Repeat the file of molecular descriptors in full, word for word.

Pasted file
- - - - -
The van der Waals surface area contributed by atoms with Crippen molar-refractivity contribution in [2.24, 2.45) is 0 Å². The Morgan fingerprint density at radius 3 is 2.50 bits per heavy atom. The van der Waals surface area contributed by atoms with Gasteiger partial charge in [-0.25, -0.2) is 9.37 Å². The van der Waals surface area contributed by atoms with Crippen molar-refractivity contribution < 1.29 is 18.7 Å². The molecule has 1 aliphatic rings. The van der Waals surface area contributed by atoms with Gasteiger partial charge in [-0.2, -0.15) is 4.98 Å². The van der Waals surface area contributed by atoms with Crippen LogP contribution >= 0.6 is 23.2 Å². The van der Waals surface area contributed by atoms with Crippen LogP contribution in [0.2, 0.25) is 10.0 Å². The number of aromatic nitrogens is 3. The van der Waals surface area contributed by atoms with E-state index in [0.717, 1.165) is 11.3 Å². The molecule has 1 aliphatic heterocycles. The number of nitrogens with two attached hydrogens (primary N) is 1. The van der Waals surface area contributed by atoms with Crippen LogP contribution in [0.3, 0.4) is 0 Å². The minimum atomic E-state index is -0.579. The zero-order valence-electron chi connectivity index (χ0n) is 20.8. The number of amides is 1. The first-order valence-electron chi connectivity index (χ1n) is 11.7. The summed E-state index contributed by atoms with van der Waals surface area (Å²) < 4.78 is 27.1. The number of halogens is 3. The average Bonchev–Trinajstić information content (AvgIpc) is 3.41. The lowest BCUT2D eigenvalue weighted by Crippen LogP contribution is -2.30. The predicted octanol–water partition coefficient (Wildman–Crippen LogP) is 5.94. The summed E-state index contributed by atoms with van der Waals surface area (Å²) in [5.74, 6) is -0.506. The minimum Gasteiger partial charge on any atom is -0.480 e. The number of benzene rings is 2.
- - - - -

The van der Waals surface area contributed by atoms with Crippen molar-refractivity contribution in [2.24, 2.45) is 0 Å². The Morgan fingerprint density at radius 3 is 2.50 bits per heavy atom. The van der Waals surface area contributed by atoms with Gasteiger partial charge in [-0.25, -0.2) is 9.37 Å². The van der Waals surface area contributed by atoms with Crippen molar-refractivity contribution < 1.29 is 18.7 Å². The molecule has 1 aliphatic rings. The van der Waals surface area contributed by atoms with Gasteiger partial charge in [-0.2, -0.15) is 4.98 Å². The van der Waals surface area contributed by atoms with Crippen LogP contribution >= 0.6 is 23.2 Å². The van der Waals surface area contributed by atoms with Crippen LogP contribution in [0.2, 0.25) is 10.0 Å². The number of aromatic nitrogens is 3. The van der Waals surface area contributed by atoms with E-state index in [0.717, 1.165) is 11.3 Å². The molecule has 1 aliphatic heterocycles. The number of nitrogens with two attached hydrogens (primary N) is 1. The van der Waals surface area contributed by atoms with Crippen LogP contribution in [0.3, 0.4) is 0 Å². The minimum atomic E-state index is -0.579. The zero-order valence-electron chi connectivity index (χ0n) is 20.8. The number of amides is 1. The first-order valence-electron chi connectivity index (χ1n) is 11.7. The summed E-state index contributed by atoms with van der Waals surface area (Å²) < 4.78 is 27.1. The number of halogens is 3. The average Bonchev–Trinajstić information content (AvgIpc) is 3.41. The lowest BCUT2D eigenvalue weighted by Crippen LogP contribution is -2.30. The predicted octanol–water partition coefficient (Wildman–Crippen LogP) is 5.94. The summed E-state index contributed by atoms with van der Waals surface area (Å²) in [5.74, 6) is -0.506. The minimum Gasteiger partial charge on any atom is -0.480 e. The number of benzene rings is 2.